ESXi 4.1 Thin to Thin Command line ?

Tsz109
Tsz109 used Ask the Experts™
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I was told by the VMware guru here that you can do a Thin to Thin conversion on your VM's to get rid of the white space on the VMDK.
I see all over the place how to do thick to thin but not what he is talking about. Does anyone know about this?
We have 5 VM's, each is running close to 40 gigs but there is only about 10 gigs of space actually used on them after we install all of the software we need.
He told me to go look up the command line formula for doing this and I can't find it.

Thanks for any help.
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If you have these in a cluster, you can always just use the vSphere client to migrate the datastore to a temporary location then migrate it back. The migration of a thin provisioned disk should shrink your vmdk too.
The only way I am aware to do it is to use the V2V conversion and that will allow you to shrink them in the process . Wave Dave is right about the storage Vmotion shrink. you may not have a SAN. if you dont then I would use VMware Converter and do a V2V conversion,.

another method I read about uses Sdelete (windows) or DD (linux). It seems this is a lot of work. The Vms are already thin provisioned. I would take comfort in that and call it a day. but here is a link you might find useful:

http://www.jules.fm/Logbook/files/shrink_vmdk_files_in_vmware_vsphere.html

Yea. in reviwing all the information available. it looks like the Sdelte is the way to go:

http://www.virtualizationteam.com/virtualization-vmware/vsphere-virtualization-vmware/vmware-esx-4-reclaiming-thin-provisioned-disk-unused-space.html

it looks like the VMWARE command line only compresses the file. I dont think thats what you want. you can defragment a VM with  vmware-vdiskmanager -d Ubuntu\ 8.04\ Desktop.vmdk.
The file is located at C:\Programme\VMware\VMware Server\vmware-vdiskmanager.exe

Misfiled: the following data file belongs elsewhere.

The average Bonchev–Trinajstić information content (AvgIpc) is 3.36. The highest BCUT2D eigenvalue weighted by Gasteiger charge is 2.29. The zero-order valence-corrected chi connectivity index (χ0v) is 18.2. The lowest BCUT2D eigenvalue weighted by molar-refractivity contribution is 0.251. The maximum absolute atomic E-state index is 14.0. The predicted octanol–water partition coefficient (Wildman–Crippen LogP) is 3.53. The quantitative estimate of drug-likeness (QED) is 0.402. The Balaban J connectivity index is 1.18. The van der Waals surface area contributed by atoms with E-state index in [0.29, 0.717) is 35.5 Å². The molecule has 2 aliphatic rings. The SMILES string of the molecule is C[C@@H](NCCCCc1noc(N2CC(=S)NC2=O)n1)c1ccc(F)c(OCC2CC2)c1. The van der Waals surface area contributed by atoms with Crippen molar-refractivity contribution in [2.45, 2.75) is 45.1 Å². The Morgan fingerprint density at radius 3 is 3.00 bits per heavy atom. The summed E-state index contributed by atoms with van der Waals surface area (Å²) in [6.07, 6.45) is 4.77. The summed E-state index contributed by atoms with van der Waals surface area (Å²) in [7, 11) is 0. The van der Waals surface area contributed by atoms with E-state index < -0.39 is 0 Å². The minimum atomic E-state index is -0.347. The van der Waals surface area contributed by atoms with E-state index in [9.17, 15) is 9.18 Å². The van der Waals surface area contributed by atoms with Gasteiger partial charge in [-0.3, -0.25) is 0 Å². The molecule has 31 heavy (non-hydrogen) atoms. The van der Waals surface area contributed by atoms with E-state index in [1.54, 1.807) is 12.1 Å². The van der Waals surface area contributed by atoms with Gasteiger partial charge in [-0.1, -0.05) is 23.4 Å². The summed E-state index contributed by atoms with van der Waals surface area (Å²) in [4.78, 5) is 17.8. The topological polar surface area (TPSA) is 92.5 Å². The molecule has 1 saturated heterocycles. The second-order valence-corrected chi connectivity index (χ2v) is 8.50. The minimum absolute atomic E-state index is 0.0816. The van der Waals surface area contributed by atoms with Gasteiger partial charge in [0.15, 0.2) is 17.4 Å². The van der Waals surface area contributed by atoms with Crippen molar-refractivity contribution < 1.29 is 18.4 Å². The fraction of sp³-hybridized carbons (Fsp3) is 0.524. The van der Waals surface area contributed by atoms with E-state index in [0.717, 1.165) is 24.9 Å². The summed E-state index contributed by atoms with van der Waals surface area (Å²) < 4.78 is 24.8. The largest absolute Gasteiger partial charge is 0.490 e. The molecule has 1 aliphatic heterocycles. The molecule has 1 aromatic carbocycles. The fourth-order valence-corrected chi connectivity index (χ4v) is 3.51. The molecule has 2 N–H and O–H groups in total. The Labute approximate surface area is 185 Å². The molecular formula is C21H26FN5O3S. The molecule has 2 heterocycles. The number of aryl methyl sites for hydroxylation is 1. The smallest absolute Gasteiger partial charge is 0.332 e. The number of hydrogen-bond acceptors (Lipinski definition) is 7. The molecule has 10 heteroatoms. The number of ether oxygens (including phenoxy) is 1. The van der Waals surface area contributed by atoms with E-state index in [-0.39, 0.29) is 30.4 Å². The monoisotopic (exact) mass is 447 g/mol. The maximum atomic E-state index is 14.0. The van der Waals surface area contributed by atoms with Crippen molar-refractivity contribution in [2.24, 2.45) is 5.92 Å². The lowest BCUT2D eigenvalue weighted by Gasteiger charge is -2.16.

supposedly you can remove unneeded files with  apt-get clean

I hope this helps
L
Andrew Hancock (VMware vExpert / EE Fellow)VMware and Virtualization Consultant
Fellow 2018
Expert of the Year 2017

Commented:
So you have Thin Provisioned VMs, the Thin Provisoned disk is 40GB, you have only used 10GB inside the VM.

What does the Datastore browser state is currently in use and provisioned?

In the example screenshot, I've got a Windows XP Thin Provisioned VM, it also has a 40GB DIsk to the OS, but only 3GB is currently in use, in terms of data in the OS, and this is reflected currently in the datastore browser.

 thin disk
do you have something different, or mean something different?

Author

Commented:
No the provisioned size on them are all 80 gigs each but the "Size" are between 40-60gigs. But we know that within the opeorating system itself there are only 10-14 gigs of files.
When i export the OVF it comes out at 40-60 gigs not 10-14.
I have to go through a process of compression of pulling an image out, creating a new VM, putting it back in, then exporting the OVF back out to get it to come out at 10-14 gigs

We use these for deployment and the difference between 40-60 gig VMs and the difference between 10-14 gig vms is great when we are already running low on HD space.
Andrew Hancock (VMware vExpert / EE Fellow)VMware and Virtualization Consultant
Fellow 2018
Expert of the Year 2017

Commented:
So your current size in datastore browser is 40-60 when the OS only has 10-14g in use?
Andrew Hancock (VMware vExpert / EE Fellow)VMware and Virtualization Consultant
Fellow 2018
Expert of the Year 2017

Commented:
have you tried a clone to thin to a new datastore?

Author

Commented:
that is correct hancocka and no i haven't. because the "size on disk" is so much that we are already close to our datastore limit.

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